Jennifer Ablan of Reuters has been all over the interesting happenings in the fight for bond manager supremacy between Bill Gross and Jeffrey Gundlach. She recently interviewed DoubleLine’s Gundlach and posed an important question about the size of the firm. Specifically, now that DoubleLine manages over $60 billion, Ablan asked him about future growth plans for asset under management.
Here’s Gunlach’s answer:
I was told that Charles de Vaulx (of International Value Advisers, LLC, IVA, since May 2008) had the record for the most successful mutual fund complex start-up in the one-year mark. In May 2011, for some reason, Charles and I had some line of communication through the president of my mutual fund company. So I went to visit him and he was open to the meeting.
I went in and I said: “Hey, I’ve got this great idea. We’re looking for sub advisories and joint ventures to help build our firm. How about if we do this, You, Charles, do the stocks. And I do the bonds. We’ll take over the world. You’re the most successful stock start-up and I’m the most successful bond start-up. It is a winning combination. This is great.”
And Charles says, “I love it, I love it. I’m not doing it!” And I said: “What? Why?”
He said: “I’m closed. I like it the way it is. I manage $18 billion. I have a manageable firm. I like what I am doing. I like the people I work with. Enough is enough.”
And it just opened my eyes. I said: “Wow. You know what. I think there is something to this ‘closed’ concept.” Most people think the definition of success is more. It’s gotta be more all the time.
Charles de Vaulx opened my eyes and said, “That’s not true.” There’s a quality of life aspect and a way of maximizing the probability of success.
What you don’t want is to raise a bunch of money and go around the world saying: “I’m sorry” because of poor performance.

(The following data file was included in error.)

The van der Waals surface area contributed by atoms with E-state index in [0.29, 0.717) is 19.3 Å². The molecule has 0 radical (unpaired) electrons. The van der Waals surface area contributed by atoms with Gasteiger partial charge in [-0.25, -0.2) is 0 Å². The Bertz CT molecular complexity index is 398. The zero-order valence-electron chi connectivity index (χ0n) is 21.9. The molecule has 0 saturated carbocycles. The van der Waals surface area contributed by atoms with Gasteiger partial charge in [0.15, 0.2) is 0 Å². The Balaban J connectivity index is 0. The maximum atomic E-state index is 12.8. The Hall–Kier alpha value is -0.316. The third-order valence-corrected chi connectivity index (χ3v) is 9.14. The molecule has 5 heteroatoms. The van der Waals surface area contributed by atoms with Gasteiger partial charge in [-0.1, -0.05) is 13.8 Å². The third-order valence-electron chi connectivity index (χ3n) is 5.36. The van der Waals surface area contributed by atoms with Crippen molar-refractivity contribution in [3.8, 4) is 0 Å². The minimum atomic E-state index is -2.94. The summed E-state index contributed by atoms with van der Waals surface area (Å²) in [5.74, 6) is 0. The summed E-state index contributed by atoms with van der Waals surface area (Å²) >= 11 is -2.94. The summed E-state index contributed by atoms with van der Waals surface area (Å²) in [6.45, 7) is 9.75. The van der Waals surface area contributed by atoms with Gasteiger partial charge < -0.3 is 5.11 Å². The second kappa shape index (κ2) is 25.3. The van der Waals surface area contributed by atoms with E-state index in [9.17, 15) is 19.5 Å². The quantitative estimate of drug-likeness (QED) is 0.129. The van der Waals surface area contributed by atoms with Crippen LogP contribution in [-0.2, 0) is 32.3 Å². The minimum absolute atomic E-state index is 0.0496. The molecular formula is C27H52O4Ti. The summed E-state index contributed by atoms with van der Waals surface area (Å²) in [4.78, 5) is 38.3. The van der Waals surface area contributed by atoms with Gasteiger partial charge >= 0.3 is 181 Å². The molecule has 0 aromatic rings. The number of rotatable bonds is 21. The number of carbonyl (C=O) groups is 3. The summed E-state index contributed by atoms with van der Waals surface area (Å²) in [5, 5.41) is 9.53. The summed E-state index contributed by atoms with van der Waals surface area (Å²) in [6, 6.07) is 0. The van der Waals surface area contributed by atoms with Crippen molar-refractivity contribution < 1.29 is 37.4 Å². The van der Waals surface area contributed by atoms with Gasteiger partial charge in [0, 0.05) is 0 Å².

I love de Valux’s answer (in bold) to Gundlach on a possible partnership. Not many portfolio managers can resist the temptation to grow for the sake of growth when you can simply add more fees to their bottom line. But Gundlach himself has shared similar sentiments in the past. Here’s what he said in an interview in 2013 on the subject:
“I don’t think we can add another $50 billion to [Total Return Bond] and still manage it the way we want to mange it,” Gundlach says. “What you really don’t want to do is what the young guys do, and that is take every single dollar that is dangling in front of you.”
From reading these quotes you really get the sense that Gundlach has put a lot of thought into this. On the one hand, he could go for world domination and gain a huge share of the fund management industry. On the other hand, you can tell he has a great amount of respect for the fact that as fund size increases, investment opportunities start to dwindle.
This reason this is a fascinating subplot because you have arguably the greatest bond fund manager in world sitting in the catbird seat, just waiting to take cash from investors that are fleeing PIMCO from Bill Gross’ exit from the firm. Gundlach could easily raise billions upon billions from investors looking for the heir to the bond king throne. But he’s also an intelligent business man who knows the problems that can arise from trying to outperform with too much capital at his disposal.
I’m not pretending to know what Gundlach should or shouldn’t do here. Gross was able to outperform with a much larger fund at PIMCO than Gundlach currently manages. But It will be very interesting to see how this all plays out considering Gundlach is one of the few star mutual fund managers remaining. You also have to think about this not only from an investing point of view, but from the standpoint of running a business. It appears Gundlach is paying attention to both, not an easy thing to do for most portfolio managers.
This is the kind of stuff that makes the investment business interesting — it will always require a delicate balance between doing what’s best for the business and doing what’s best for the clients. In an ideal world, investors would work with firms that are able to do both.
Jeffrey Gundlach, on his year as new ‘King of Bonds’ (Reuters)
DoubleLine Total Return Fund Will Likely Close to New Investors (US News)
The Secret Sauce of the Investment Business
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Solid piece. Thanks. I would offer a nuance the statement that Pimco outperformed while being significantly larger. They did that pre Dodd-Frank. They may be able to do it again using derivatives but I am not all that sure you will be investing in a portfolio that is more cash bonds than CDX and swaps going forward. That may or may not be a good thing. But size will not be anywhere near as easy to swing around going forward as it had been.
Good point. And Gundlach has stated in the past that he’s not a huge fan of using large amounts of derivatives because of the counterparty risk.